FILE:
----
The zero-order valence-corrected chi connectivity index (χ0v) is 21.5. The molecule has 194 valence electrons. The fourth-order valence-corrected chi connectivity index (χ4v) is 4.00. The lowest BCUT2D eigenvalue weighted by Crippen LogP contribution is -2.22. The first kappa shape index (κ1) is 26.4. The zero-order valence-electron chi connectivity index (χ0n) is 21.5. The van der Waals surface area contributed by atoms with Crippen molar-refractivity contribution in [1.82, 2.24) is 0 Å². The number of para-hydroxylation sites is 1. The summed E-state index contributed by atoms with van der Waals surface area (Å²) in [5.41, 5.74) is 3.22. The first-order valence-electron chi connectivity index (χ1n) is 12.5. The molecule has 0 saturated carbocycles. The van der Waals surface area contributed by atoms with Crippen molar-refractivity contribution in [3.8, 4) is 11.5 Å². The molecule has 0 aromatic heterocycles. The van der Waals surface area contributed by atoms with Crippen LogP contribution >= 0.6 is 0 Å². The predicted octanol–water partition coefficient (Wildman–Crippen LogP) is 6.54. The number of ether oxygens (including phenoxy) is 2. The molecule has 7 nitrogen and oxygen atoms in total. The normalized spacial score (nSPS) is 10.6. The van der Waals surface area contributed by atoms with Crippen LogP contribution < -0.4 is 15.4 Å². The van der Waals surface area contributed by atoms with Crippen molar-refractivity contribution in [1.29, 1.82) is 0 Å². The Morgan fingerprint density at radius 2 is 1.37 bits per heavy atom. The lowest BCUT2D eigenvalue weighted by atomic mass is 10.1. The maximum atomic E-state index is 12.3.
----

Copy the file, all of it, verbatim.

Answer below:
The zero-order valence-corrected chi connectivity index (χ0v) is 21.5. The molecule has 194 valence electrons. The fourth-order valence-corrected chi connectivity index (χ4v) is 4.00. The lowest BCUT2D eigenvalue weighted by Crippen LogP contribution is -2.22. The first kappa shape index (κ1) is 26.4. The zero-order valence-electron chi connectivity index (χ0n) is 21.5. The van der Waals surface area contributed by atoms with Crippen molar-refractivity contribution in [1.82, 2.24) is 0 Å². The number of para-hydroxylation sites is 1. The summed E-state index contributed by atoms with van der Waals surface area (Å²) in [5.41, 5.74) is 3.22. The first-order valence-electron chi connectivity index (χ1n) is 12.5. The molecule has 0 saturated carbocycles. The van der Waals surface area contributed by atoms with Crippen molar-refractivity contribution in [3.8, 4) is 11.5 Å². The molecule has 0 aromatic heterocycles. The van der Waals surface area contributed by atoms with Crippen LogP contribution >= 0.6 is 0 Å². The predicted octanol–water partition coefficient (Wildman–Crippen LogP) is 6.54. The number of ether oxygens (including phenoxy) is 2. The molecule has 7 nitrogen and oxygen atoms in total. The normalized spacial score (nSPS) is 10.6. The van der Waals surface area contributed by atoms with Crippen LogP contribution < -0.4 is 15.4 Å². The van der Waals surface area contributed by atoms with Crippen molar-refractivity contribution in [1.29, 1.82) is 0 Å². The Morgan fingerprint density at radius 2 is 1.37 bits per heavy atom. The lowest BCUT2D eigenvalue weighted by atomic mass is 10.1. The maximum atomic E-state index is 12.3.